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Competitive Sourcing

The Secretary's fourth strategic goal, A Competitive Workforce for the 21st Century also applies to DOL's workforce — as with all our strategic goals, the Department practices what we preach. Competitive sourcing is designed to develop a competitive workforce by maximizing efficiency through public-private competition. Competitive sourcing encourages innovative solutions to find the most cost-effective level of high-quality service. The Office of Competitive Sourcing in the Office of the Assistant Secretary for Administration and Management provides centralized management and leadership to assist agencies throughout DOL in conducting competitions in accordance with the provisions of OMB Circular A-76, Performance of Commercial Activities.

The goal of competitive sourcing is to improve both the quality and value of services at our Department — especially those that are not directly tied to a specific, mission-critical government activity. One of the most reliable methods to achieve performance improvements is through competition, regardless of whether the work stays in-house or is provided by contract. Agencies are responsible for conducting competitions in a fair, transparent and competitive environment, ensuring that no bias is present to favor a specific outcome.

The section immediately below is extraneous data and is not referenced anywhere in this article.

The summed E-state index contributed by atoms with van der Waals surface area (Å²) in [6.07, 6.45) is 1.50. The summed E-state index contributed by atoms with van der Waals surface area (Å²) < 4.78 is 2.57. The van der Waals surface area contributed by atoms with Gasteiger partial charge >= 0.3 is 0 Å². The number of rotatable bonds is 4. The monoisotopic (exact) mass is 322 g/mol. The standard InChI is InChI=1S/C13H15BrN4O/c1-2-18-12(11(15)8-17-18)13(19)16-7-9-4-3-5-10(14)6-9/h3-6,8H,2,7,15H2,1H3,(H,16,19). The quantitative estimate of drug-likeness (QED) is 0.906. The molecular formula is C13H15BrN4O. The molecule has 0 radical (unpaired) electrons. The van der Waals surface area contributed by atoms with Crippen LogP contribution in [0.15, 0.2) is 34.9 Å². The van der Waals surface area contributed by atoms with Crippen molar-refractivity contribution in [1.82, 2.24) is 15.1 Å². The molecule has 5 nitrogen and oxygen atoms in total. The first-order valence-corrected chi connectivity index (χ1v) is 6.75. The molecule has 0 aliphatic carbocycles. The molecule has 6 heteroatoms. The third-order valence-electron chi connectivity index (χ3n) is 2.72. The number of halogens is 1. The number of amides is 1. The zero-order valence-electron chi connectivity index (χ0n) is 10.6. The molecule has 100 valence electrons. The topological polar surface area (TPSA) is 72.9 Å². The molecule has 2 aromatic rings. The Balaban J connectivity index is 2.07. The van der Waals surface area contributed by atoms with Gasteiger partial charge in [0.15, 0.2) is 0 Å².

In FY 2005, the majority of competitions (55%) include developing an MEO

FY 2004

FY 2005

3 competitions with MEO (38%)

6 competitions with MEO (55%)

5 competitions without MEO (62%)

5 competitions without MEO (45%)

The majority of competitions have been won by DOL employees

FY 2004

FY 2005

7 competitions won by DOL (88%)

10 competitions won by DOL (91%)

1 competition to contractor (12%)

1 competition to contractor (9%)